Friday, December 7, 2007

State Mandated Graduation Requirements Planned For Connecticut

What's the best way to close the so-called "achievement gap"? Just demand higher standards of course.

That's like telling a lame person to walk faster.

The Hartford Courant came out with this news item about the CT State Board of Education just endorsed plans to create graduation requirements statewide, which of course represent more state unfunded mandates and supersedes the traditionally practiced concept of "home rule". (I actually posted a piece about this already).

The article says this:
The State Board Of Education on Wednesday endorsed a proposal that would require high school students to pass end-of-course exams, complete an independent study, and take at least 24 credits in specific courses to earn a diploma.
And they are planning to obtain public comment about this throughout 2008 and submit a final proposal to the State Legislature by the end of 2008, in order to prepare for implementation in the 2011-2012 school year.

Of course this will not be without a plea for more funding from the taxpayer. This will most likely carry with it an astronomical price tag. State Commissioner of Education, Mark McQuillan, has already begun to seek funding from the state legislature to study the costs of the changes.

Here are some of the major points of this plan:
Under the proposal, many courses, such as algebra II, international studies and biology, would be required. At the moment, only a half-credit course in civics and American government are required.

An earlier proposal called for students to take one credit of U.S. history, 1860 to the present, with the intention of teaching pre-Civil War U.S. history in middle school, officials said. But word of the requirement generated concern that students would not learn about the Constitution, prompting board members to change the requirement name to "U.S. history."

The new requirements would also include two years of world languages — none are presently required — and three years of lab sciences, changes that would mean hiring more teachers and building more labs in many schools.
Heaven forbid they require kids to learn about the Constitution in high school! (Perhaps by 2011 we will not have one anyway, so no biggie). And of course we'll just have to spend more money on teachers and school construction. Why don't they just call this the "education employment guarantee bill"?

Apparently this move would insure that CT join the crowd of those states, like Massachusetts where Commissioner of Education, Mark McQuillan, has been imported from, which require end-of-course exams which one needs to pass in order to graduate. Of course they are considering some sort of "safety net" for students who are unable to pass the exams. (Maybe they can funnel them right into the army or instant hires for McDonalds). One Board member, Donald J. Coolican asked whether a safety net for students who cannot pass the end-of-course exams would undermine the exams. Well, Donald, you could always dumb down the exams if that happens. I mean, you can't have lots of kids failing because then what would you do with them all? On the other hand, those kids would probably drop out before that happens anyway. It has been reported in other states that minority students fail these exit exams at a higher rate. (Read here at "School Matters" and read this article by Stateline about lowering the bar.)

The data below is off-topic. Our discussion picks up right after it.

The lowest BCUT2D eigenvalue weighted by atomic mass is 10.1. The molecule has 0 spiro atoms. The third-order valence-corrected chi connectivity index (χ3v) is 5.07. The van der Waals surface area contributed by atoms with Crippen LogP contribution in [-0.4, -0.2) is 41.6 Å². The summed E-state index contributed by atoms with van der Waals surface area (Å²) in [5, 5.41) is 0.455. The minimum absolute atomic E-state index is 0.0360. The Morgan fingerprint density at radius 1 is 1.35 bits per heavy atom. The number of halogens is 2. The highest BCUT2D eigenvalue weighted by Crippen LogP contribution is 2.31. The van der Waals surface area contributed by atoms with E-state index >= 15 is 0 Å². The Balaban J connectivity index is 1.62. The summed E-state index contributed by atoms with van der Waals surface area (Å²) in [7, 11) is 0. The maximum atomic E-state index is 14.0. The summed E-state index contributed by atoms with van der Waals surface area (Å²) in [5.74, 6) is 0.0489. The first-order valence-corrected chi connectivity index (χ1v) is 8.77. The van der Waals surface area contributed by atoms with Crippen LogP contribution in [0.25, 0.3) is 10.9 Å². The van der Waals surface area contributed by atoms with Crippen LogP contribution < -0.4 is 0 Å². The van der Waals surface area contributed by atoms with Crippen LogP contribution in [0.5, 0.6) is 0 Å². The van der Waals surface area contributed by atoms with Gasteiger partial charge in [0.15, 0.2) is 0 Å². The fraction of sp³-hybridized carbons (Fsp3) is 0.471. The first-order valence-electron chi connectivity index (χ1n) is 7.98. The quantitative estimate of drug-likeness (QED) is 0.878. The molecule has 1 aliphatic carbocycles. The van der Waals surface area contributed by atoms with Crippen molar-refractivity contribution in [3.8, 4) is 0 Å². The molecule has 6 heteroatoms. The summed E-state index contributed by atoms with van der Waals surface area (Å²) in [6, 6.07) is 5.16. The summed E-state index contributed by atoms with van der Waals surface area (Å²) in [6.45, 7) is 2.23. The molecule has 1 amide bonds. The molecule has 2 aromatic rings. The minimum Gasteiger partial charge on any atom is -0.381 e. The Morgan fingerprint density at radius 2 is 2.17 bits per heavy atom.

Monty Neill and Lisa Guisbond have this to say to CT:
The Connecticut State Board of Education is considering some form of exit exams as a graduation requirement from high school. The board is likely to make its recommendations to the Legislature by the end of the year.

Connecticut should think twice before going down this road. Evidence shows ''highstakes'' tests like exit exams that determine whether a student can graduate, are the wrong prescription for what ails public education.

The ills of many public schools are undeniable. Like other states, Connecticut has vast disparities in educational access, quality and outcomes. The record demonstrates, however, that exit exams are a false solution for these problems. Graduation tests that deny diplomas are simply another way to punish the victims of inadequately financed education. The victims are disproportionately low-income and minority students, some of them learning-disabled or immigrants for whom English is not the first language.

Proponents of graduation tests ignore the real consequences. Like snake-oil salesmen, they promise miracle cures. In reality, the harmful side effects of exit exams include a curriculum narrowed to a few subjects, teaching reduced to little more than test preparation, increased dropout rates and demoralized students.